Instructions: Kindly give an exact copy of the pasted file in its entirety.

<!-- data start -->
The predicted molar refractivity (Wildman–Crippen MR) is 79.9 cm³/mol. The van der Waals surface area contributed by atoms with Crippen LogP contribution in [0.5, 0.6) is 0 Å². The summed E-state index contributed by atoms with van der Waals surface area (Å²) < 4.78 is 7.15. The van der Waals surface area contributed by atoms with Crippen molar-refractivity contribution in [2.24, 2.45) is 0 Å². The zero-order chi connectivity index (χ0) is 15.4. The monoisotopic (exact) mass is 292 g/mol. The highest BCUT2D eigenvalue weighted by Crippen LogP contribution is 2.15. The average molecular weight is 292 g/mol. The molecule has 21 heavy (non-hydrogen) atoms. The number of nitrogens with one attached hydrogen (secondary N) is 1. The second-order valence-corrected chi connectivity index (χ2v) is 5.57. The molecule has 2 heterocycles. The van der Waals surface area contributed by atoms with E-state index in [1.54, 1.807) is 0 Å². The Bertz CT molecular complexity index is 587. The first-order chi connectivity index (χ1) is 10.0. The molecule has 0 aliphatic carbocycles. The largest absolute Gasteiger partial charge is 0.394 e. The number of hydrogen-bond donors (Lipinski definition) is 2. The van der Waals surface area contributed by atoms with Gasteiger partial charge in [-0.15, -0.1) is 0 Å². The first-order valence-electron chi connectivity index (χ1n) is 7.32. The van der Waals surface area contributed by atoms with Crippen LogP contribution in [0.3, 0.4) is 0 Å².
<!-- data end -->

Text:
The predicted molar refractivity (Wildman–Crippen MR) is 79.9 cm³/mol. The van der Waals surface area contributed by atoms with Crippen LogP contribution in [0.5, 0.6) is 0 Å². The summed E-state index contributed by atoms with van der Waals surface area (Å²) < 4.78 is 7.15. The van der Waals surface area contributed by atoms with Crippen molar-refractivity contribution in [2.24, 2.45) is 0 Å². The zero-order chi connectivity index (χ0) is 15.4. The monoisotopic (exact) mass is 292 g/mol. The highest BCUT2D eigenvalue weighted by Crippen LogP contribution is 2.15. The average molecular weight is 292 g/mol. The molecule has 21 heavy (non-hydrogen) atoms. The number of nitrogens with one attached hydrogen (secondary N) is 1. The second-order valence-corrected chi connectivity index (χ2v) is 5.57. The molecule has 2 heterocycles. The van der Waals surface area contributed by atoms with E-state index in [1.54, 1.807) is 0 Å². The Bertz CT molecular complexity index is 587. The first-order chi connectivity index (χ1) is 10.0. The molecule has 0 aliphatic carbocycles. The largest absolute Gasteiger partial charge is 0.394 e. The number of hydrogen-bond donors (Lipinski definition) is 2. The van der Waals surface area contributed by atoms with Gasteiger partial charge in [-0.15, -0.1) is 0 Å². The first-order valence-electron chi connectivity index (χ1n) is 7.32. The van der Waals surface area contributed by atoms with Crippen LogP contribution in [0.3, 0.4) is 0 Å².